Sudan’s Rapid Support Forces (RSF) are about to take over Darfur entirely from the Sudanese army, experts and activists have told Al Jazeera.
They said that more mass atrocities could occur at the hands of the paramilitary force, which has been accused of war crimes and genocide, once it conquers the region – a province the size of France.
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Last week, the RSF defeated the army in South, West and Central Darfur and is now preparing to take the north, where hundreds of thousands of internally displaced people have sought refuge.
Thousands of new IDPs have come to North Darfur since the RSF and army squared off in April, joining hundreds of thousands of people already displaced by Darfur’s 2003 civil war.
“People are leaving in anticipation of a big conflict. Some are fleeing to small towns that are unsafe. Others are going to the mountains or to Libya,” said Bashir Osman*, who spoke to Al Jazeera from North Darfur and who was recently displaced from South Darfur’s capital Nyala.
RSF rule could make life even harder for Darfur’s 11 million (PDF) residents, activists and experts said, referring to the group’s apparent inability or unwillingness to control their own forces, which have looted entire cities and towns since the war started.
They also cited the RSF’s long history of grave human rights abuses against non-Arab communities in Darfur, as well as perceived critics.
Lawlessness and Looting
Abdel Raheem Dagalo, the RSF’s second-in-command, urged inhabitants to return to their homes after his forces captured Nyala on October 26.
Dagalo, who has been sanctioned by the US for overseeing atrocities, and is the elder brother of the RSF chief Mohamed Hamdan Dagalo – widely known as Hemedti – also called on the police to protect civilian property and for tribal leaders to manage disputes in the city. In effect, the RSF had washed its hands of the responsibility to govern, said Suliman Baldo, the founder of the Transparency and Policy Tracker, a think tank.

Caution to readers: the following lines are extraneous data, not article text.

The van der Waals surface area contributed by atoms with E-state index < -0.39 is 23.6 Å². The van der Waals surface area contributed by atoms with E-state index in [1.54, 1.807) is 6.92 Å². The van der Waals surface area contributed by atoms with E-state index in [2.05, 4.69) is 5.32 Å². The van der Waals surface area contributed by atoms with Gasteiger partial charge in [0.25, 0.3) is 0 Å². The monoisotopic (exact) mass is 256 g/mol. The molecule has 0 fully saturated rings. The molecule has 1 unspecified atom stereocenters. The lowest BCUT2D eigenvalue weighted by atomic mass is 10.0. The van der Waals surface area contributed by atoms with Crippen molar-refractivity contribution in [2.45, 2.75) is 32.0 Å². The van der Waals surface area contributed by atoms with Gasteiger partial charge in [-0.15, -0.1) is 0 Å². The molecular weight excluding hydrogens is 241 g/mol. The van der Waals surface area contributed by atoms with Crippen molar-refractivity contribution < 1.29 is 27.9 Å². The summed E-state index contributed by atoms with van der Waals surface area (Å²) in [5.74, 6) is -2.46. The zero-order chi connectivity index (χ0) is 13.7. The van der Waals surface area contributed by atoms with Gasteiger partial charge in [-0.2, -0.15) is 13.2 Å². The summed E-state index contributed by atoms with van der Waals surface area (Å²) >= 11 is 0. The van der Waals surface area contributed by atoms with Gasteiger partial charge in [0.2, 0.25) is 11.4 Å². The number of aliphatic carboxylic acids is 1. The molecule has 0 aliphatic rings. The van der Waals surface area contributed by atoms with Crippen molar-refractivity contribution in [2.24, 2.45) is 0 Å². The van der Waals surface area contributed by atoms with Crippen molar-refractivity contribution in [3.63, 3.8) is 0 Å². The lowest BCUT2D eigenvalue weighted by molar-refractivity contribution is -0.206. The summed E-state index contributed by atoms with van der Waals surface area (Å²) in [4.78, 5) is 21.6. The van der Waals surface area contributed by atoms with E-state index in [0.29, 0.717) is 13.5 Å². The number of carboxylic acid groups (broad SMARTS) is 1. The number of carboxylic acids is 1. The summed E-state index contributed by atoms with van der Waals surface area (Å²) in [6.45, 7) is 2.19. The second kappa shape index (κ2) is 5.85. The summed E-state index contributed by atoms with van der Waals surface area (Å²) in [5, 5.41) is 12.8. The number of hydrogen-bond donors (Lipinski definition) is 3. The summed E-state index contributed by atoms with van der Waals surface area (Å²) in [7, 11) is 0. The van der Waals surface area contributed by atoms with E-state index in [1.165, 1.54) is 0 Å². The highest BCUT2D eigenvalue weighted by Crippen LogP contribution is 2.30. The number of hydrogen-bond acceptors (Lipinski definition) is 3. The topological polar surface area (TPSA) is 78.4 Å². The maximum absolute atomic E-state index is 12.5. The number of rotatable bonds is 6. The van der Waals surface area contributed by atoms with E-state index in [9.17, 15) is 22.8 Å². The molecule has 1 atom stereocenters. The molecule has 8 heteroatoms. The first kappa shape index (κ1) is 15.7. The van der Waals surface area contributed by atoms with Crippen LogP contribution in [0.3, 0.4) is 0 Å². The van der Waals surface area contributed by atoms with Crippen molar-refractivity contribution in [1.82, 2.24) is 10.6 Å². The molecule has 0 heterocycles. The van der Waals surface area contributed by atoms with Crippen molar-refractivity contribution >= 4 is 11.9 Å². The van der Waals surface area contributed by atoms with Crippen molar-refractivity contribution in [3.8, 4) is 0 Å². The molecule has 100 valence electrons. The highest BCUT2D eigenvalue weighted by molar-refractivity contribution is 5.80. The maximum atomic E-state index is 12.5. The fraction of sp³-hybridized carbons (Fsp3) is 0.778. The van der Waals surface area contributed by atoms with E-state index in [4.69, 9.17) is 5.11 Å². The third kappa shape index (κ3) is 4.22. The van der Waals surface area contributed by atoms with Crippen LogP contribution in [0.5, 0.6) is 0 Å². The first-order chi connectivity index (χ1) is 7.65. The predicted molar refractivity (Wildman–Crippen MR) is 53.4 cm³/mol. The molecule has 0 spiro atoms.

“The RSF doesn’t have the capacity to manage population centres and to provide an alternative to government systems,” he told Al Jazeera. “They are not hiding it and this is why they are asking people to do things themselves. This will mean further tensions and a breakdown in law and order.”
Since defeating the army in South Darfur, two activists from the region said that RSF fighters have been accusing civilians of being members of an Islamic movement in Sudan that ruled for three decades behind former leader Omar al-Bashir.
They said the accusations appear to be a pretext to confiscate civilian assets and to harass perceived opponents, including human rights monitors.
“The RSF’s intention is to find a justification to steal everything people own such as their cars and belongings,” said Mohamad Nyala, a journalist from the region who spoke to Al Jazeera from Nairobi, Kenya.
Across Darfur, women and girls are also at greater risk of sexual abuse from the RSF, activists said.
The UN Human Rights Office (OHCHR) found that at least 20 women and girls are being held across Darfur in ‘slave-like conditions’ by fighters in “RSF uniforms” or armed groups “affiliated to the RSF.”
The UN has also documented 50 cases of sexual violence including incidences of rape and gang rape.